by Rhea Ehresmann
Experiences in data organization and management
It was 2 AM the week before a fisheries conference, and I was attempting some last-minute analyses. Having added a couple hundred lines of new code for figures, my code would no longer run from the beginning and I had a hunch it was because I hadn’t set everything up correctly initially. Ten hours and 25 Stack Exchange posts later, I had the realization that no researcher wants to have: my data needed to be completely reorganized from the ground up. I should have organized my data months ago (or ideally from the get-go) but instead I ignored it until it became absolutely necessary. Further complicating this issue was that I am a remote student working in Sitka (most of the faculty and students are in Juneau or Fairbanks) so finding the solution was entirely on me. Data organization is like working out or eating healthy: we all know we should do it, but often it is given the “I’ll do that tomorrow” excuse. Out of this minor meltdown, I learned a lot about data organization and management and even how to overcome roadblocks independently.
How things go wrong
It often feels that life as a remote student is all about learning things the hard way. Being on my own in Sitka, I can’t walk down the hall to talk with another student about a problem or spontaneously chat with a professor in passing or after class. Only having my screen in front of me, I don’t have much opportunity to compare other students’ code writing techniques or data management practices. With my complete dataset nearly 4 million lines long, bad habits were started without corrections: developing a “run the code until it’s broke” philosophy, overwriting and deleting code I didn’t think I’d need, and even naming files poorly by just tacking on another number or “new” at the end of the name.
While these are now commonsense practices I avoid, I learned these after much trial and error, as well as after reading other articles on data organization and management using R. There are many other struggles that come along with being a distance student, but I believe it ultimately pushes me to be a better researcher. And the best part of being remote is no one can see your meltdowns! But you don’t have to wait until you are in a panic to start some best practices.
Five data management tips
Careful organization and management of data and code is essential for any analysis. Taking the time and initiative to make clear notations for code, to be consistent with code-writing techniques, and to organize script files in your directory will help with more than data management of the entire project. These steps also protect against data loss and analytical errors while allowing your analyses to run smoothly from one to the next. There are many tips and tricks for data management taught in classes and online, but here are the top five I’ve learned from my solo trek to good data practices with links to more information on each:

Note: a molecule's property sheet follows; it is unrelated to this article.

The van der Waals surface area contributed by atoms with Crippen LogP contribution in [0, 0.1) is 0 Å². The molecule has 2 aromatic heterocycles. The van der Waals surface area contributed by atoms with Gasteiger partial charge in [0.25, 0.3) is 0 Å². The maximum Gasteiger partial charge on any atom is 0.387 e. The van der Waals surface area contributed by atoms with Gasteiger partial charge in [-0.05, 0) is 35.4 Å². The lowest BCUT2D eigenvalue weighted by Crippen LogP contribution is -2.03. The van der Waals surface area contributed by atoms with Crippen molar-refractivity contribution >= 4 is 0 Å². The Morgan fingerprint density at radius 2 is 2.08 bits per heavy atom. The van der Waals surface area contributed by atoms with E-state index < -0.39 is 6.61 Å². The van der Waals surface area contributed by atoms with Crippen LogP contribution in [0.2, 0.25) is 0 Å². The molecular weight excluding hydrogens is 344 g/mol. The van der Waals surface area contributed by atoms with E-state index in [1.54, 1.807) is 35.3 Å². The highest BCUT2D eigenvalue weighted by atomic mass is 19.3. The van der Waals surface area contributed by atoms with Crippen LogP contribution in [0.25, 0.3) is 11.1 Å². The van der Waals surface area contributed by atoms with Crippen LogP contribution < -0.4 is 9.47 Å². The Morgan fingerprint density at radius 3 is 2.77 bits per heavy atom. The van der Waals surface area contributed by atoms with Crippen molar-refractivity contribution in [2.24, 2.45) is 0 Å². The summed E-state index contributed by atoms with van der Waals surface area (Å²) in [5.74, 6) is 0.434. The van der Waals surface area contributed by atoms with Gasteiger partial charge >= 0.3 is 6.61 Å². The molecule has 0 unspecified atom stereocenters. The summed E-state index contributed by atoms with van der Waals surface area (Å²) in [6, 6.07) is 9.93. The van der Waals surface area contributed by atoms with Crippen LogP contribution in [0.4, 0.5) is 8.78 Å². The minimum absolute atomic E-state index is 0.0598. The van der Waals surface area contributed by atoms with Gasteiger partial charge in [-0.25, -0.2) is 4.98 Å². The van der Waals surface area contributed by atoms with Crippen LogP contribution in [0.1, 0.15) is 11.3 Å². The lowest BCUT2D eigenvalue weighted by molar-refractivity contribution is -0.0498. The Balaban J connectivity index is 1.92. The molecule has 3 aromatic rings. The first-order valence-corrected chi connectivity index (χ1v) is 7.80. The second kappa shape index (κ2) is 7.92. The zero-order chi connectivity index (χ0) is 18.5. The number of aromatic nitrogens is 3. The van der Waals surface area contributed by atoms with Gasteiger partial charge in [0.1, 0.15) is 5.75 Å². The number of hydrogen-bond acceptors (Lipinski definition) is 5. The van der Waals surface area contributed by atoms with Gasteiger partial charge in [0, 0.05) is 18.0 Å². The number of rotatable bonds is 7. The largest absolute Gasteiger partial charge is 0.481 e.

- Keep raw data as a “flat” table saved in an open data format (like .csv) with records saved in rows, using descriptive and concise names for the data files. Though it is tempting to quickly add in a new column or delete some rows of data in Excel, don’t do it in the raw data file (more here).
- Be diligent and consistent with notation, syntax, and commenting lines in script files. Comment often! This will help to remember what/why you did something when revisiting an earlier analysis, as well as helping others make sense of your code if you need to share it. Also, don’t delete code you think you don’t need. I can’t count the number of times I’ve gone back to this “unused code” months later, only to tweak it a bit and make it useable. Keep separate analyses in their own script files. Style guides like Google’s and Hadley’s R Style Guides are great resources.
- Use Stack Exchange to solve an issue or google your R questions. I’ve developed a special knack for figuring out how to do obscure things in R by scouring these websites. My philosophy is that anything I’m trying to do in R has already been done, and usually that is the case. It just requires a bit more patience and persistence to identify the search terms needed for finding the solution.
- Back up everything and keep your folders organized. Time spent searching folders for an older version of a script or data file is not efficient. I save script files and raw data files on Google drive for ease of access at any computer, along with an external hard drive. Dropbox is commonly used because of its simplicity of automatically backing up files. There are other options for version control and backing up data like Git that I don’t currently use but are worth looking into (more here).
- Don’t cut corners to save a few minutes in the short term. It’s so easy to make quick-fixes to get that figure to run or to get to the desired output, but these shortcuts aren’t worth the time you’ll have to spend fixing the code or trying to remember what you did down the road. Take the time to establish a good workflow for yourself, and be consistent with this while working on your analyses. There are great resources for establishing a solid workflow (more here).
Even though data management ranks up there in fun with tasks such as doing your taxes, folding laundry, and weeding the garden, the short-term pain will save you a lot of headache and time by having a well-organized and accurate end result. As I move onto new analyses for the next chapter of my thesis, I now know how important it is to set things up correctly from the beginning. Being a remote student during all of this has been challenging, but it has ultimately made me a much stronger student and more self-reliant. Meltdowns not included.
Rhea is a Master’s student in the Coastal Fisheries Ecology Lab and is studying the movement ecology of juvenile sablefish near Sitka, Alaska.